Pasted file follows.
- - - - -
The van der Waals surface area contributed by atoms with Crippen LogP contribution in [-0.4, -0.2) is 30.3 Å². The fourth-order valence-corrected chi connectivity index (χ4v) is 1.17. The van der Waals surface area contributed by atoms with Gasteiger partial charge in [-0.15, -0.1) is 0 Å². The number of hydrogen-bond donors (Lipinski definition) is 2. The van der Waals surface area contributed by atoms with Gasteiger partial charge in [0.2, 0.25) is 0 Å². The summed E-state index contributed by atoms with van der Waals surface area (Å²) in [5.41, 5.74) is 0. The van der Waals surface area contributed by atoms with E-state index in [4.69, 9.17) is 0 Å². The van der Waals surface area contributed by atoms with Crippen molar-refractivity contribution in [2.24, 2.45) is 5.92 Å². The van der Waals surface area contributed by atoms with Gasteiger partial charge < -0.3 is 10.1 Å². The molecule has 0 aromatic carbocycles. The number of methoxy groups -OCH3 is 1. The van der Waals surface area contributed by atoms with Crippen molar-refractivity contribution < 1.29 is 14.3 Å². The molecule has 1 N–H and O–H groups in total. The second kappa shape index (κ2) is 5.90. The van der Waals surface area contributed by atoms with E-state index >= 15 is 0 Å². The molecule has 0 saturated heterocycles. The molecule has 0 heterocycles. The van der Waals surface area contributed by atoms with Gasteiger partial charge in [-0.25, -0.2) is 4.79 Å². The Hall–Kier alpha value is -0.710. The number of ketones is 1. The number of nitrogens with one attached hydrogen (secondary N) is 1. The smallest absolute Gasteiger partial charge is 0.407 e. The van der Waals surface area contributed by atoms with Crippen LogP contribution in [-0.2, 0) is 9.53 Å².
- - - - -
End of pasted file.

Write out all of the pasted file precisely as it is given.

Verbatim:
The van der Waals surface area contributed by atoms with Crippen LogP contribution in [-0.4, -0.2) is 30.3 Å². The fourth-order valence-corrected chi connectivity index (χ4v) is 1.17. The van der Waals surface area contributed by atoms with Gasteiger partial charge in [-0.15, -0.1) is 0 Å². The number of hydrogen-bond donors (Lipinski definition) is 2. The van der Waals surface area contributed by atoms with Gasteiger partial charge in [0.2, 0.25) is 0 Å². The summed E-state index contributed by atoms with van der Waals surface area (Å²) in [5.41, 5.74) is 0. The van der Waals surface area contributed by atoms with E-state index in [4.69, 9.17) is 0 Å². The van der Waals surface area contributed by atoms with Crippen molar-refractivity contribution in [2.24, 2.45) is 5.92 Å². The van der Waals surface area contributed by atoms with Gasteiger partial charge < -0.3 is 10.1 Å². The molecule has 0 aromatic carbocycles. The number of methoxy groups -OCH3 is 1. The van der Waals surface area contributed by atoms with Crippen molar-refractivity contribution < 1.29 is 14.3 Å². The molecule has 1 N–H and O–H groups in total. The second kappa shape index (κ2) is 5.90. The van der Waals surface area contributed by atoms with E-state index >= 15 is 0 Å². The molecule has 0 saturated heterocycles. The molecule has 0 heterocycles. The van der Waals surface area contributed by atoms with Gasteiger partial charge in [-0.25, -0.2) is 4.79 Å². The Hall–Kier alpha value is -0.710. The number of ketones is 1. The number of nitrogens with one attached hydrogen (secondary N) is 1. The smallest absolute Gasteiger partial charge is 0.407 e. The van der Waals surface area contributed by atoms with Crippen LogP contribution in [-0.2, 0) is 9.53 Å².